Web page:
So shortly after getting the Silver-laced Orpingtons I thought to myself, "Wouldn't these be pretty in Blue?" The longer I thought about it the more I decided I was going to do it. I remember Suede, @speckledhen's beautiful Orpington rooster fifteen years ago, and all the other gorgeous BBS Orps that were on the forum. And then I saw @Faraday40's gorgeous Blue Silver-laced project Orpingtons she's working on and decided I had to have some. I started scouring Facebook and Craigslist hoping I could find some quality birds without having to ship them in. As luck would have it I stumbled across someone that was selling out of all their birds and I picked up a six month old pair; a black pullet and a gorgeous blue cockerel. I also brought home a younger blue pullet and a chocolate pullet because "chicken math". Since then I have added some additional BBS bloodlines from some other breeders. The cockerel that replaced Suede after his unfortunate end by the American Buff gander, as well as the Blue and Mauve pullet carry Mottled which I didn't know until adding them into the breeding pen and hatching their first set of chicks, so I'll be working with mottled birds in the future.

These are the pictures from the sale ad where I found them.

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Here are Dahlia and Suede with some Silver-laced when they were all sharing a pen last winter.

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The parents of my original Chocolate pullet:

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Dahlia (Black), Agatha (Blue), Dorcas (US Lavender), and Prudence (Chocolate) enjoying the new barn when I moved them while waiting for Suede to return from his convalescence:

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The replacement cockerel and some new girls from another local breeder:

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I am hoping that breeding the new male over Suede's to original hens that were from the first breeder will produce some darker, big blues like Suede and the younger birds you see in the sale ads. My current blues are much lighter. And of course I'll have to see how the mottling plays out. I've added some Black Mottled/Lavender Mottled chicks that should be ready to breed in the late spring. I'm undecided if I want to try to get the Mottled birds in their own pen and keep one line without it.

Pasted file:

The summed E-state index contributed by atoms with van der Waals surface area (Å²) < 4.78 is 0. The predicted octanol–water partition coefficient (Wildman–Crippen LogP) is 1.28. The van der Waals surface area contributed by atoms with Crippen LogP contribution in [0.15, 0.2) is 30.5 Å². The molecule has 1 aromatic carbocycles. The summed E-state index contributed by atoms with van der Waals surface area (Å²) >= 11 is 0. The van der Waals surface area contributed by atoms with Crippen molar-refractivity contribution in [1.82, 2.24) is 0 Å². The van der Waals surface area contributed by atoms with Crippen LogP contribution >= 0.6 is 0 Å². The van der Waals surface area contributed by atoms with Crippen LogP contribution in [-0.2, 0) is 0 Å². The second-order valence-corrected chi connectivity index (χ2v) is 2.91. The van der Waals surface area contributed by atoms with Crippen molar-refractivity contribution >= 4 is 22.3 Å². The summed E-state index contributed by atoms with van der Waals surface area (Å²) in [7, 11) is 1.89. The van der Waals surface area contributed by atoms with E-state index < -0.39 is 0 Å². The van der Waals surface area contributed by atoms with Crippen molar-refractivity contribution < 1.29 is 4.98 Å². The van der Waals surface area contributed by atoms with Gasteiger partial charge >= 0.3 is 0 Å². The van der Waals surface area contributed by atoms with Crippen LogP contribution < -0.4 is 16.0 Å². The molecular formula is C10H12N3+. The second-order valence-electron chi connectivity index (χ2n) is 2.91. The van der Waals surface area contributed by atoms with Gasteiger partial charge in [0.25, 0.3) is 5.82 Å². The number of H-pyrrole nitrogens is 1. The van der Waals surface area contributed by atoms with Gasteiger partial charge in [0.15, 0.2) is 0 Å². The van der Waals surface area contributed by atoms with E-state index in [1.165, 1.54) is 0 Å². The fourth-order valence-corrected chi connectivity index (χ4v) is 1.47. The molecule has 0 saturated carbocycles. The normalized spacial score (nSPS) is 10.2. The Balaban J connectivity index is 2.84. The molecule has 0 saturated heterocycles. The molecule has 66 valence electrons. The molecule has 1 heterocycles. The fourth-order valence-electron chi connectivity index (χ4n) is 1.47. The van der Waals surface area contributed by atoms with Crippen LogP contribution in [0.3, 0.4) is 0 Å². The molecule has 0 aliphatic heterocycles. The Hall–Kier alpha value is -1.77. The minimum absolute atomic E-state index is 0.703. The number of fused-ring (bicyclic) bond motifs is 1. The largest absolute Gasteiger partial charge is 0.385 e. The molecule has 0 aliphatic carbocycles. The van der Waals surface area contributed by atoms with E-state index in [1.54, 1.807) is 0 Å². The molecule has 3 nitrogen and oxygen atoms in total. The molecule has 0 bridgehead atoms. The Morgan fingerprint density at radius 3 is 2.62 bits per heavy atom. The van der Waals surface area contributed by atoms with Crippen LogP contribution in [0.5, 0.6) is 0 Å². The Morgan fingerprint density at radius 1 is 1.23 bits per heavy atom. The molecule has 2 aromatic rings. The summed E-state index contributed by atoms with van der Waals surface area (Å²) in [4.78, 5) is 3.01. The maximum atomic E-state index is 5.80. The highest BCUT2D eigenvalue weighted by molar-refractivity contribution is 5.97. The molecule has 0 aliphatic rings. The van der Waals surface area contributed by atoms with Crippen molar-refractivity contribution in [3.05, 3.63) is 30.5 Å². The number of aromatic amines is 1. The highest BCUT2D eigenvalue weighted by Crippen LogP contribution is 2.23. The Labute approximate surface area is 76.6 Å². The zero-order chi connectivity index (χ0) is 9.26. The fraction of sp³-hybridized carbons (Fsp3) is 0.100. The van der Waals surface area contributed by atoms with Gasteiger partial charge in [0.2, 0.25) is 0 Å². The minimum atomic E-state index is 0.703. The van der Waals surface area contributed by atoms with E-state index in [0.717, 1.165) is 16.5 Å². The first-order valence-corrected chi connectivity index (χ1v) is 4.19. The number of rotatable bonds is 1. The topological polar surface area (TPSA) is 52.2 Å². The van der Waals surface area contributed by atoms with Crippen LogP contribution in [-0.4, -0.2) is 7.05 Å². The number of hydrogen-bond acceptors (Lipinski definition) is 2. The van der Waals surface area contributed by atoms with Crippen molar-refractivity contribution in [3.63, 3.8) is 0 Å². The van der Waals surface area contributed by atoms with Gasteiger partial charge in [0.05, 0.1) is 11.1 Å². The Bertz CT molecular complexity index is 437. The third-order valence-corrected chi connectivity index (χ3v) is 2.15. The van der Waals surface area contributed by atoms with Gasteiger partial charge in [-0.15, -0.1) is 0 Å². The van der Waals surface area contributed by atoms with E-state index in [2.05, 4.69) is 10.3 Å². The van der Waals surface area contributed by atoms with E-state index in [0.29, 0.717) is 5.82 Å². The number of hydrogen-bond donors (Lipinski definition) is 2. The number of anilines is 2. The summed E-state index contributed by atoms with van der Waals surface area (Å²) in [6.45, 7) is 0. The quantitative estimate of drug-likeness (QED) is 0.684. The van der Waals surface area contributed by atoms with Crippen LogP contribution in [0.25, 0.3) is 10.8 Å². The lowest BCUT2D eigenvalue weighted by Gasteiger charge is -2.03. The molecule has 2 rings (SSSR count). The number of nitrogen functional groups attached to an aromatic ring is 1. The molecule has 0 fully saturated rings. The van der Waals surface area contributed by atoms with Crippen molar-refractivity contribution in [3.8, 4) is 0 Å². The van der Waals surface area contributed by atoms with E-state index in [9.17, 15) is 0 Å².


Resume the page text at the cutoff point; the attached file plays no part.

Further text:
Agatha, the original Blue pullet produced the F1 Blue Silver-laced pullets that are finally reaching laying age. I realize I have no good pictures of them, so I'll see what I can do to remedy that, provided the weather stays decent.
 

ColtHandorf

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Aw, Colt! You made me nostalgic! 😢
They are gorgeous. Thank you for tagging me. I miss Suede so much that, on occasion, I accidentally call my Blue Partridge Brahma rooster by that name, probably because of his super wide blue chest. Hope you have a wonderful 2021.

He was a beautiful rooster! I hope you have a wonderful holiday and a great 2021 as well. :) :hugs
 

ColtHandorf

🙄🤚 Sass Master
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Feb 19, 2019
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Klondike, Texas
After the addition of the new Silver-laced bloodlines to my original pair I hatched the first two White chicks. After some research it appears that the Silver-laced birds carry a recessive white gene. The first two chick, Derek and Odette were a pair so I decided I'd build another breed pen and add birds to the as they hatched out. Other than the addition of one White hen from the breeder in Burleson where I obtained Victoria and her mother (SLO) I haven't added any unrelated White birds. They are all derived from the SLO breeding pen. As I understand it, breeding a Silver-laced male over any of the White females will result in Silver-laced birds (unless the male also carries the recessive White gene).

Derek, Anne, Odette, Diana, Jane, and Eleanor: